NEW YORK – Oil prices firmed above $70 Wednesday as dealers weighed tensions over Iran's nuclear program against robust crude inventories in the United States, the world's largest energy consumer.
U.S. crude for October delivery gained 32 cents to $70.03 a barrel while London Brent crude rose 32 cents to $70.18. Both contracts closed Tuesday below $70 for the first time since June.
The United Nations Security Council has told Iran, the world's fourth largest oil producer, to suspend nuclear enrichment by Thursday or face possible sanctions, but Iran has repeatedly said it will not comply.
Fears the face-off could trigger a suspension of Iranian oil supplies have supported crude's record run in recent months.
Security Council members Russia and China, however, have called for a return to talks and analysts were not expecting immediate action against Iran.
Crude oil prices briefly dipped to a 10-week low of $68.65 earlier Wednesday, after a report from the U.S. government showing a surprise build in stockpiles.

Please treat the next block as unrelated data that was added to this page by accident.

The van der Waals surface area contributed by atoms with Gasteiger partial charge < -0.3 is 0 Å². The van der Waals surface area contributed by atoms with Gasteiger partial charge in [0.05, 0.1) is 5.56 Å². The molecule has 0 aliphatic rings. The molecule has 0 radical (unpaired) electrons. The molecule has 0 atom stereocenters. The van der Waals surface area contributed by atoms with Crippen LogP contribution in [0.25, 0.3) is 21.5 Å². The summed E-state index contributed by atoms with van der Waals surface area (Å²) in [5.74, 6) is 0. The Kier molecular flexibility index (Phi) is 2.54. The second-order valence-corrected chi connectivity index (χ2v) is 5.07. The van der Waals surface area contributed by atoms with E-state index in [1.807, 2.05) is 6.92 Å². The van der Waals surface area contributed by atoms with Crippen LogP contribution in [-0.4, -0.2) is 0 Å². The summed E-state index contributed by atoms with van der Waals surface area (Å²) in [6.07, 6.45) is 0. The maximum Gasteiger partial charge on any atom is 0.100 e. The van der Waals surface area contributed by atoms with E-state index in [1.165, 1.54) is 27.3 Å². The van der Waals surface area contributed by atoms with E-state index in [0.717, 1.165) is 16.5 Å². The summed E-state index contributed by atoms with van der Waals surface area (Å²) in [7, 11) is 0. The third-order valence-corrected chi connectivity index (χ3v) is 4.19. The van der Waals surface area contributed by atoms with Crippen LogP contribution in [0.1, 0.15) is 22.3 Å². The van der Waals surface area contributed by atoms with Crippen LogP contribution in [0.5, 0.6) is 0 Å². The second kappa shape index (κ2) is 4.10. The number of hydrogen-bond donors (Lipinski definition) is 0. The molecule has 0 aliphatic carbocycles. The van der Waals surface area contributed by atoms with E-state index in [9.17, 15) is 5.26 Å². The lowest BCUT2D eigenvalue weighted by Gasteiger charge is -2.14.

The Energy Information Administration said crude stocks rose by 2.4 million barrels, compared with analyst forecasts of a 1.5 million barrel fall, as imports surged to the second highest level on record.
Gasoline stocks also rose unexpectedly by 400,000 barrels and distillate stocks, including heating oil, increased by 1.3 million barrels, in line with expectations.
Comfortable supplies and easing political risks have pulled oil prices down by more than $9 from a record of $78.65 hit early this month.
"There will be a limit to how low prices can fall this quarter. There are still a lot of geopolitical risks," said Eoin O'Callaghan of BNP Paribas. "When there are milestones in the (Iranian) dispute, there tends to be a rally."
Nigerian oil unions decided on Wednesday to stage a "warning strike" next Wednesday lasting two or three days to protest a lack of security in the Niger Delta, a union leader said.
Warning strikes typically have no impact on oil output or shipments from the world's eighth-largest exporter, because key workers often remain at their posts or are replaced by non-union staff.
About 18 oil workers have been taken hostage in the delta this month alone. One, a Nigerian employee of Royal Dutch Shell , was killed during an attempt to free him.
The kidnappings followed a string of abductions and attacks against oil installations that forced Shell to withdraw hundreds of workers from its oil fields in the western delta in February, cutting output by 500,000 barrels per day.